Alex Goldfarb, Ph.D., was a dissident scientist who left Russia in the 1970s, joining the faculty of Columbia University. After the Soviet Union collapsed in 1991, he went to work for George Soros directing charitable initiatives in Russia. He befriended Alexander Litvinenko in the 1990s. Goldfarb later helped Litvinenko work on his memoirs and supported his efforts to expose the abuses of the newly ascendant FSB. Goldfarb is currently the executive director of the International Foundation for Civil Liberties, set up by Boris Berezovsky as an umbrella group for human-rights activists.
Marina Litvinenko first met Alexander at her thirty-first birthday party, in 1993, when he was a young officer in the FSB. They married and she gave birth to a son thereafter. In 2000, the three of them sought asylum in the United Kingdom, and she continues to live in London with her twelve-year-old son.
While Vladimir Putin has been president and prime minister of Russia, the Kremlin has deployed the security services to intimidate the political opposition, reassert the power of the state, and carry out assassinations overseas. At the same time, its agents and spies were put beyond public accountability and blessed with the prestige, benefits, and legitimacy lost since the Soviet collapse.
The security services have played a central— and often mysterious—role at key turning points in Russia during these tumultuous years: from the Moscow apartment house bombings and theater siege, to the war in Chechnya and the Beslan massacre. The security services are not all-powerful; they have made clumsy and sometimes catastrophic blunders. But what is clear is that after the chaotic 1990s, when they were sidelined, they have made a remarkable return to power, abetted by their most famous alumnus, Putin.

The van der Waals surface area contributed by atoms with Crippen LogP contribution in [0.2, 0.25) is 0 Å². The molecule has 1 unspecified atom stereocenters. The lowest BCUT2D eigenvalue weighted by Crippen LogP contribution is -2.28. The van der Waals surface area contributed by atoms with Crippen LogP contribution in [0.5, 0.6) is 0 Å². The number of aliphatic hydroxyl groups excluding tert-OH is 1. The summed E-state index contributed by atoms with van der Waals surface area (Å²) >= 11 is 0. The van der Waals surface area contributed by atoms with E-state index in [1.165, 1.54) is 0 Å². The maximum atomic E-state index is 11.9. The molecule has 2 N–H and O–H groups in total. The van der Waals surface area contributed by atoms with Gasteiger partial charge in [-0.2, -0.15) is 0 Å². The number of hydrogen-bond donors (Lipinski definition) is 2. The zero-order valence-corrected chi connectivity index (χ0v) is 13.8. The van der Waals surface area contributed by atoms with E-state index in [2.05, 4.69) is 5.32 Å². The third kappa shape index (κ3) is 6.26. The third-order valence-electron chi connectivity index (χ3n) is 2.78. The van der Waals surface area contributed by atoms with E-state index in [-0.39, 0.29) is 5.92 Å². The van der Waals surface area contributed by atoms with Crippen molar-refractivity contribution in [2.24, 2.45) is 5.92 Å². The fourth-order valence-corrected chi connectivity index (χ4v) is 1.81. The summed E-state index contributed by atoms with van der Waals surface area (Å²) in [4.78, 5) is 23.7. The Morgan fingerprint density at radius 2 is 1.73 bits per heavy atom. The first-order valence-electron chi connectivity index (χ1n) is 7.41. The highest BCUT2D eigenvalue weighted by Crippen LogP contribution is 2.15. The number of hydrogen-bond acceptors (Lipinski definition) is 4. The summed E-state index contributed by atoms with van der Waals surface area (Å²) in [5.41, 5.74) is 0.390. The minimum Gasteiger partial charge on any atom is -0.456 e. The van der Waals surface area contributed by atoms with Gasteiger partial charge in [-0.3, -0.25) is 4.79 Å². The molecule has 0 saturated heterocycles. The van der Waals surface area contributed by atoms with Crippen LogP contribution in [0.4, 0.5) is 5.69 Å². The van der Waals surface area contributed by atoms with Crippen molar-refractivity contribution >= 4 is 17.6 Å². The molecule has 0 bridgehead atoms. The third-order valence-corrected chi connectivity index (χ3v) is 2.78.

Hailed as "a lone voice crying out in a moral wilderness" (New Statesman), Anna Politkovskaya made her name with her fearless reporting on the war in Chechnya. Now she turns her steely gaze on the multiple threats to Russian stability, among them Vladimir Putin himself.
Rich with characters and poignant accounts, Putin's Russia depicts a far-reaching state of decay. Politkovskaya describes an army in which soldiers die from malnutrition, parents must pay bribes to recover their dead sons' bodies, and conscripts are even hired out as slaves. She exposes rampant corruption in business, government, and the judiciary, where everything from store permits to bus routes to court appointments is for sale. And she offers a scathing condemnation of the ongoing war in Chechnya, where kidnappings, extra-judicial killings, rape, and torture are begetting terrorism rather than fighting it. Finally, Politkovskaya denounces both Putin, for stifling civil liberties as he pushes the country back to a Soviet-style dictatorship, and the West, for its unqualified embrace of the Russian leader.
Sounding an urgent alarm, Putin's Russia is a gripping portrayal of a country in crisis and the testament of a great and intrepid reporter.